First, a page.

For several years, electronic medical records (EMRs) have been touted as the way of the future, an inevitable next step in how physician practices function, and a necessity for forward-thinking medical practitioners. In recent years, the federal government has worked to incentivize the adoption of EMRs, including amending federal fraud and abuse regulations to permit donations of EMR software, creating the “Meaningful Use” system, and the E-prescribing and Physician Quality Reporting System (PQRS) programs.
Adoption of EMR technology, however, has remained slow, largely due to high up-front costs — a problem which the fraud and abuse regulation revisions and Meaningful Use are intended to alleviate. As more physician practices move to take advantage of such opportunities, they face the potentially daunting task of negotiating a license agreement. This article provides basic information on several types of clauses that appear in EMR software license agreements, what they mean, why they matter, and what you should keep in mind when reading them.
Term and Termination Clauses
These sections typically describe how long the contract will last, and what events will trigger its conclusion. While there may be a dedicated termination section, additional grounds for termination may be scattered through the software license agreement (or the “license” or “agreement”) as well, so read through the license carefully.
Maintenance, Support, and Patches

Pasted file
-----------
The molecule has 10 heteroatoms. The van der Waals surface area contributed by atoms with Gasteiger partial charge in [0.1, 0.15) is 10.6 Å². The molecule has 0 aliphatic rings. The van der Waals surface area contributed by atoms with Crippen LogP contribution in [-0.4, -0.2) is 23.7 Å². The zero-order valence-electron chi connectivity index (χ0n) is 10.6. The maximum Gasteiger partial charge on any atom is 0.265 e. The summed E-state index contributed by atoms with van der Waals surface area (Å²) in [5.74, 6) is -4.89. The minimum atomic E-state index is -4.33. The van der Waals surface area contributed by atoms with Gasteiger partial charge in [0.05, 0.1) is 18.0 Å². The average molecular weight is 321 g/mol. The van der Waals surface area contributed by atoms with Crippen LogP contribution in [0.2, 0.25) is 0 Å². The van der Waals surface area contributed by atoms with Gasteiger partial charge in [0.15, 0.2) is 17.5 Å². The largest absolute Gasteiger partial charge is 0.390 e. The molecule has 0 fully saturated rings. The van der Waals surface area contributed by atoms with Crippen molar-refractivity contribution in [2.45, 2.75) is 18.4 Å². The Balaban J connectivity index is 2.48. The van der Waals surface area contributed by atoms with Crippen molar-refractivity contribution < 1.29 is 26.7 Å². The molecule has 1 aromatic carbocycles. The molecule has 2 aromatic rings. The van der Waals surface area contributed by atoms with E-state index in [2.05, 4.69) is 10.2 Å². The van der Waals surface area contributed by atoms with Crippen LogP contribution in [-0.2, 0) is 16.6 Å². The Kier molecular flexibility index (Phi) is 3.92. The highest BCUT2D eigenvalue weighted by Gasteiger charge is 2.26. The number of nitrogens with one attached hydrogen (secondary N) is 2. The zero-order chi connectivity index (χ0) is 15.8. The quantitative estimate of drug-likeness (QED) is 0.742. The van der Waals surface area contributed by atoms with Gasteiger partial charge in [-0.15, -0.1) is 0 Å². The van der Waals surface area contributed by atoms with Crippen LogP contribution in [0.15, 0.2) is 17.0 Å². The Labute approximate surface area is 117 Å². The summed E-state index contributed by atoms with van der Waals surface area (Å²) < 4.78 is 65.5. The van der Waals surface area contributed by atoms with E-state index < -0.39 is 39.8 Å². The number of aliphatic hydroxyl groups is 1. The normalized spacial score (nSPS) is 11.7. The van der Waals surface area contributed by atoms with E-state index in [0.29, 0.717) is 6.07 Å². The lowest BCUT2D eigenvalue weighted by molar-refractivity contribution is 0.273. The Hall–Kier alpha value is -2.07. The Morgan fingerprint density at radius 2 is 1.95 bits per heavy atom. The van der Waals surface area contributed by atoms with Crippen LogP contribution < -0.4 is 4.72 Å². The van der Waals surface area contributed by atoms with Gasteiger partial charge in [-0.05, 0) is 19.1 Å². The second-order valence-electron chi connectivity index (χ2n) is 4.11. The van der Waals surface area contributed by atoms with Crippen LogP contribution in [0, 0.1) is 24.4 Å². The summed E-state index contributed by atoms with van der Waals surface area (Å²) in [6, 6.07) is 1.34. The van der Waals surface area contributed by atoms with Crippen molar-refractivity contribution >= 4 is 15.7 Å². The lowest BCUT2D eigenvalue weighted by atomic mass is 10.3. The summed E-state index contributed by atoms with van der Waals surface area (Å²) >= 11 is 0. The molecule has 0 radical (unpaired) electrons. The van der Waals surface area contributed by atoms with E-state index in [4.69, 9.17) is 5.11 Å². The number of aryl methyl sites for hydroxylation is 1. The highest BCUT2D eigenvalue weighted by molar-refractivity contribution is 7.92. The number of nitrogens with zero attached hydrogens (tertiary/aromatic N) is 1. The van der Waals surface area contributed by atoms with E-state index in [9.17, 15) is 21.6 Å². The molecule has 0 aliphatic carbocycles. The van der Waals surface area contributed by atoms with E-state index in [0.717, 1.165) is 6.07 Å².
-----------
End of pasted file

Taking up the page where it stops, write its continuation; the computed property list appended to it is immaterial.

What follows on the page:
Ongoing support for your EMR is fundamental. If something goes wrong with the software, you need it back up and running as quickly as possible. Towards this end, the agreement should address maintenance and technical support.
One potential quirk in purchasing an EMR is the nature of “downstreamed” software: where the person who provides you with the software is not necessarily the person who made the software or will provide all of the services associated with it.
Exhibits, Addenda, and External Documents
Many agreements include exhibits to the main document. This may be anything from a simple list to an entirely separate additional agreement. Read more...
Using a Lawyer and the Negotiation Process
License agreements are doubly complicated in that they contain both legalese and “technobabble” with which you may not be familiar and may not care to learn. Using a lawyer can help in this regard. Read more...
The information in this section was authored by Daniel F. Shay, an attorney with Alice G. Gosfield and Associates, P.C. His practice is restricted to health law and health care regulation focusing primarily on physician representation, fraud and abuse compliance, Medicare Part B reimbursement, and HIPAA compliance in the physician context. Mr. Shay is a member of the Pennsylvania Bar and the American Health Lawyers Association.